You should be familiar with all the concepts presented in An Introduction to Geometric Algebra over R^2 before proceeding.

Continuing our exploration of Geometric Algebra, let's look at calculating area. GA might have some advantages here since the exterior product of two vectors is the area of the parallelogram they define.

- $$ \boldsymbol{a} \wedge \boldsymbol{b} $$

We are being a little sloppy here as the exterior product really gives you a
scalar times **e _{12}**, but we'll ignore that for the rest of this article, presuming we'll just
read off the scalar as the oriented area.

The oriented area of the triangle defined by the two vectors and the origin is half of the exterior product:

- $$\frac{1}{2} \boldsymbol{a} \wedge \boldsymbol{b}$$

Before going any further we need to pause for some nomenclature. Up until this
point we've only spoken of vectors. If we start talking about geometric shapes
in ℝ^{2} we are going to need to talk about points, which we will also
represent as vectors with the implicit understanding that a point is a vector
rooted at the origin, and that the difference of two points is just a vector.

So let's look at determining the area of a triangle defined by any three points. One way would be to take the differences of pairs of points on the triange to construct vectors that represent two sides of the triange. Note that we are also picking an orientation, so we will work in a clockwise manner.

To calculate A, the area of the triangle, we take the exterior product of those two vectors. First we calculate 2A:

- $$ \begin{align*} 2 A &= (\boldsymbol{b} - \boldsymbol{a}) \wedge (\boldsymbol{c} - \boldsymbol{b}) \\ &= \boldsymbol{b} \wedge (\boldsymbol{c} - \boldsymbol{b}) - \boldsymbol{a} \wedge (\boldsymbol{c} - \boldsymbol{b}) \\ &= \boldsymbol{b} \wedge \boldsymbol{c} - \boldsymbol{b} \wedge \boldsymbol{b} - \boldsymbol{a} \wedge \boldsymbol{c} + \boldsymbol{a} \wedge \boldsymbol{b} \\ &= \boldsymbol{b} \wedge \boldsymbol{c} - 0 - \boldsymbol{a} \wedge \boldsymbol{c} + \boldsymbol{a} \wedge \boldsymbol{b} \\ &= \boldsymbol{b} \wedge \boldsymbol{c} - \boldsymbol{a} \wedge \boldsymbol{c} + \boldsymbol{a} \wedge \boldsymbol{b} \\ &= \boldsymbol{b} \wedge \boldsymbol{c} + \boldsymbol{c} \wedge \boldsymbol{a} + \boldsymbol{a} \wedge \boldsymbol{b} \\ &= \boldsymbol{a} \wedge \boldsymbol{b} + \boldsymbol{b} \wedge \boldsymbol{c} + \boldsymbol{c} \wedge \boldsymbol{a} \end{align*} $$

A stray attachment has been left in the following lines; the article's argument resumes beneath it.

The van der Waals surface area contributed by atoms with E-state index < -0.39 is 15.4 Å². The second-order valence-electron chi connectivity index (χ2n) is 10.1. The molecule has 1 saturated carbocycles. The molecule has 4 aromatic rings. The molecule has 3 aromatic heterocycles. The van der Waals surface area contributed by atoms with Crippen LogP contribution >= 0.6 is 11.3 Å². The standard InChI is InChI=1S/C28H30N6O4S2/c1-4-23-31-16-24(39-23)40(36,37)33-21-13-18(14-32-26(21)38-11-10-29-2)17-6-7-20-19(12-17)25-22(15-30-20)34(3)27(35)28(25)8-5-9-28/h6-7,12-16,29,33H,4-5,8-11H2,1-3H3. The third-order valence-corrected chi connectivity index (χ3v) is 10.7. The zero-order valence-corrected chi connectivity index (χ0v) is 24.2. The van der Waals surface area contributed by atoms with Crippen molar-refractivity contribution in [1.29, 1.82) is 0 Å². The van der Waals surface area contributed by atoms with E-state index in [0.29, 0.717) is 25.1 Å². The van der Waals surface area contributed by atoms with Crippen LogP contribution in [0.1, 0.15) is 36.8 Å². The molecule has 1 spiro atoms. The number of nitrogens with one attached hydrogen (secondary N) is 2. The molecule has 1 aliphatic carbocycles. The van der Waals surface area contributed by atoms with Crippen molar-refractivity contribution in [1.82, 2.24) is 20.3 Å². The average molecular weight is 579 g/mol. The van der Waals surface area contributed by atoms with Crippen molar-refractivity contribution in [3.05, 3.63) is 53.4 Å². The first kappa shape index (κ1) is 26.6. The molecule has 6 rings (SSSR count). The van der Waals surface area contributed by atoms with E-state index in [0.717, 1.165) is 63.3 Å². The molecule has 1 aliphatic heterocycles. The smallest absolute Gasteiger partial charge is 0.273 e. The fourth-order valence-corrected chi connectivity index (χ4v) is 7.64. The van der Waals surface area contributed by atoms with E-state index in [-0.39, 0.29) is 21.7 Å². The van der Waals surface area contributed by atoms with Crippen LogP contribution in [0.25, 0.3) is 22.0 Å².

Which gives us:

- $$ \begin{align*} A = \frac{1}{2} (\boldsymbol{a} \wedge \boldsymbol{b} + \boldsymbol{b} \wedge \boldsymbol{c} + \boldsymbol{c} \wedge \boldsymbol{a}) \end{align*} $$

So the oriented area of the triange is just half the exterior product of all the pairs of vectors as you progress clockwise around the triange.

Note that if you have a rectangle:

You can triangulate it:

And now we see that we can calculate the volume of the rectangle as the sum of the area of the two triangles:

- $$ \begin{align*} A &= \frac{1}{2} (\boldsymbol{a} \wedge \boldsymbol{b} + \boldsymbol{b} \wedge \boldsymbol{c} + \boldsymbol{c} \wedge \boldsymbol{a}) + \frac{1}{2} (\boldsymbol{a} \wedge \boldsymbol{c} + \boldsymbol{c} \wedge \boldsymbol{d} + \boldsymbol{d} \wedge \boldsymbol{a}) \\ &= \frac{1}{2} (\boldsymbol{a} \wedge \boldsymbol{b} + \boldsymbol{b} \wedge \boldsymbol{c} + \boldsymbol{c} \wedge \boldsymbol{a} + \boldsymbol{a} \wedge \boldsymbol{c} + \boldsymbol{c} \wedge \boldsymbol{d} + \boldsymbol{d} \wedge \boldsymbol{a}) \\ &= \frac{1}{2} (\boldsymbol{a} \wedge \boldsymbol{b} + \boldsymbol{b} \wedge \boldsymbol{c} + \boldsymbol{c} \wedge \boldsymbol{a} - \boldsymbol{c} \wedge \boldsymbol{a} + \boldsymbol{c} \wedge \boldsymbol{d} + \boldsymbol{d} \wedge \boldsymbol{a}) \\ &= \frac{1}{2} (\boldsymbol{a} \wedge \boldsymbol{b} + \boldsymbol{b} \wedge \boldsymbol{c} + 0 + \boldsymbol{c} \wedge \boldsymbol{d} + \boldsymbol{d} \wedge \boldsymbol{a}) \\ &= \frac{1}{2} (\boldsymbol{a} \wedge \boldsymbol{b} + \boldsymbol{b} \wedge \boldsymbol{c} + \boldsymbol{c} \wedge \boldsymbol{d} + \boldsymbol{d} \wedge \boldsymbol{a}) \\ \end{align*} $$

Again we can see that to calculate the area we just take 1/2 the exterior product of pairs of points as you progress around the perimenter of the shape, and this can be applied to any simple polygon. You might recongize this as the Shoelace Formula, and comparing the above proof to the explanations in the Wikipedia article really drives home the succinct and expressive power of GA.